First I would become obsessed with all the details of the partnership and get angry when it was not turning out the way I had imagined it would. One night I became so mad I left the dance studio after a performance that I felt went terribly wrong without even saying goodbye. Then I realized what was going on and became more mindful of how my emotions and fear were affecting the partnership and dancing. Even my body was being affected as my shoulders became more and more tense. When I could see the bigger picture of how my fear clouded my judgements then I could see that this is probably scary for my partner as well, we are both new to this arrangement. We may not always understand each other but at least we can understand that we are in this together and can support each other. As I started to approach each obstacle with compassion rather than fear I found our communication and dancing had improved as well.
The Lion and The Elephant The lion often found fault with the way he had been designed by Prometheus. Admittedly, Prometheus had made the lion very large and handsome, supplying him with sharp fangs in his jaw and arming him with claws on his feet; in short he had made the lion more powerful than all the other animals. 'Yet great though I may be,' said the lion, 'I am terribly afraid of roosters!' Prometheus replied, 'Why waste your time blaming me? You have every good quality that I was able to create, and you are afraid of absolutely nothing, except for roosters.' The lion kept on lamenting his condition, criticizing himself for being a coward until finally he just wanted to die. It was when he was in this frame of mind that the lion ran into the elephant. The lion greeted the elephant, and stopped to converse with him. When he saw that the elephant kept on flapping his ears, the lion inquired, 'What's the matter with you? Why do you keep on flapping your ears like that?' As the elephant began to speak, a gnat came whizzing by and the elephant said, 'Do you see this little thing, this little buzzing thing? If it gets inside my ear, I'm doomed.' 'Well then,' the lion concluded, 'why should I die of shame? I am an excellent creature indeed, and in much better shape than this elephant: roosters are more formidable than gnats, after all!' Moral: Our fears are only given worth by our perception of the fear.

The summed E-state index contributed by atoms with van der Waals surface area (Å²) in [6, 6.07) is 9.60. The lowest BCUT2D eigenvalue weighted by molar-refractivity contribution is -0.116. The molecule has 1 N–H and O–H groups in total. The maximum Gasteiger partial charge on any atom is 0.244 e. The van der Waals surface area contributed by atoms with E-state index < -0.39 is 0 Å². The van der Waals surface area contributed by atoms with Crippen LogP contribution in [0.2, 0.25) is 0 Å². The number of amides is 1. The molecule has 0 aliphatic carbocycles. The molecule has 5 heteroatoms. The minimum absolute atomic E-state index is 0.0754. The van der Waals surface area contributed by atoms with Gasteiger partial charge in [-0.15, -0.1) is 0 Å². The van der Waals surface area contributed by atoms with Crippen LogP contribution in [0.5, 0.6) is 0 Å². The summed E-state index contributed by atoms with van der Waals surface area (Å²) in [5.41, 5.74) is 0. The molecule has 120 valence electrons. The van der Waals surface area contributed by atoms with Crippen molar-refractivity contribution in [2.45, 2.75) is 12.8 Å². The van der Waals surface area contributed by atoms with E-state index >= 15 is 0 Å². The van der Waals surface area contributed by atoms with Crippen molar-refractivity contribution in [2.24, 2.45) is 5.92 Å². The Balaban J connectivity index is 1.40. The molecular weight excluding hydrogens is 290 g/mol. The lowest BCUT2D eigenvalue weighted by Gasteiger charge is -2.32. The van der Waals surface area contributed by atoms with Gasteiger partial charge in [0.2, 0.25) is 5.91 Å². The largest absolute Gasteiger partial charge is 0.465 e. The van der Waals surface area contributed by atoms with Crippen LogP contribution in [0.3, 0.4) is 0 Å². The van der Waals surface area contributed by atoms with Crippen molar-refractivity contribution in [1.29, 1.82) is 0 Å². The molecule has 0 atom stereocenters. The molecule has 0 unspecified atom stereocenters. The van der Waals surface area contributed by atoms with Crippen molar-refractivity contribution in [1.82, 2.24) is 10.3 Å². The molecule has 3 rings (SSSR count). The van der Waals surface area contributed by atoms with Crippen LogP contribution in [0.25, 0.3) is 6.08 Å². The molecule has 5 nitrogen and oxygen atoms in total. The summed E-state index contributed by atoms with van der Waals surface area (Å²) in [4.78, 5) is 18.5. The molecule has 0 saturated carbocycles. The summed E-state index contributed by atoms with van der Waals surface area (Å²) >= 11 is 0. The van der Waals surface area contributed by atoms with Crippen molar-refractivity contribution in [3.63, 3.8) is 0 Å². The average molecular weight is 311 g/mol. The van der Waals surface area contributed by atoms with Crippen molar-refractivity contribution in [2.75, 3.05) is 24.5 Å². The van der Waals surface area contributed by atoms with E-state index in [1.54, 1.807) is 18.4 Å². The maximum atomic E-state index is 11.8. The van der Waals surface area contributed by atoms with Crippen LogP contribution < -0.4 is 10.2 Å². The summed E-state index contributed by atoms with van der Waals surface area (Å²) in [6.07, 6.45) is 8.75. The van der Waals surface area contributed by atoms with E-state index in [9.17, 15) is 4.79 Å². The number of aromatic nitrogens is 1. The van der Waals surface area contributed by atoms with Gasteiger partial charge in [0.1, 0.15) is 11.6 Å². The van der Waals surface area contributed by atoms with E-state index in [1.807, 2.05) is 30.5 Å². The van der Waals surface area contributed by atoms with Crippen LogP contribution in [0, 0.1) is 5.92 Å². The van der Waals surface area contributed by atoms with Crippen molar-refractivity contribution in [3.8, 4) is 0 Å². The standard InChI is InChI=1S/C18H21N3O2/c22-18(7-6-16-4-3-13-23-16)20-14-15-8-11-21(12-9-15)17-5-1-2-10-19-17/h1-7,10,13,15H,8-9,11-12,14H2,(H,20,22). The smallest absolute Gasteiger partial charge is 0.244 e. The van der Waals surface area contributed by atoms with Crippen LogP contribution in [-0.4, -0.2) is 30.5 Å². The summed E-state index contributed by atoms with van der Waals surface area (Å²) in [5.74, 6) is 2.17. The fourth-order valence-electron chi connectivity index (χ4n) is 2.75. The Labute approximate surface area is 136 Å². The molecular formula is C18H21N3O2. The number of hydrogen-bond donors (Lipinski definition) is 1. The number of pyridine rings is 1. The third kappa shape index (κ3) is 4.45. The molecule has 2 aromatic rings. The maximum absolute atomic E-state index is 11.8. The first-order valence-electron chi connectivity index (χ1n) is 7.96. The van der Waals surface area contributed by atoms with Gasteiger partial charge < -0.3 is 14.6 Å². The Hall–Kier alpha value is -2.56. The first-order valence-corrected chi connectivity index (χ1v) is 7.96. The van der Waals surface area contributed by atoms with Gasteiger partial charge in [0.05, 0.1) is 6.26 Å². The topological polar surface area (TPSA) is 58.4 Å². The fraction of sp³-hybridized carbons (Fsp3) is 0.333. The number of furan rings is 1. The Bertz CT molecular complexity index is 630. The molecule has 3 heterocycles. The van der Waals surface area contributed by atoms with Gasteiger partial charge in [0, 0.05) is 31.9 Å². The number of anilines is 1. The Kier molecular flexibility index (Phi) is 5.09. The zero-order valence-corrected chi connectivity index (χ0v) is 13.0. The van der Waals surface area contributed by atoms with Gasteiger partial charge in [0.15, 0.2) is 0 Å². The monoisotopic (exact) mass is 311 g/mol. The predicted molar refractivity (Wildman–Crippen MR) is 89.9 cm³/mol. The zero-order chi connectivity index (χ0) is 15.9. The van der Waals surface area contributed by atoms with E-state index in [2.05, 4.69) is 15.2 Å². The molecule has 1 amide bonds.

Pincha Myurasana (Forearm Stand) is a challenging pose that requires strength, balance, awareness and patience. It is an inversion that does not put any pressure on the head while still providing all the benefits of being upside down. Life does not always provide us a right-side-up perspective, so doing an inversion is excellent practice for focusing attention. We are able to face our fear of falling and, we often do fall, which teaches us to get back up and try again. This pose also builds a lot of strength in the shoulders, arms and back while calming the brain through the increase of blood and prana.
Muladhara Chakra The root chakra is located at the base of the spine and is associated with your root issues, such as your sense of security, satisfying your basic needs, familial relationships, and how at home you feel in your body and on this planet. Overcoming fear is part of balancing the root chakra.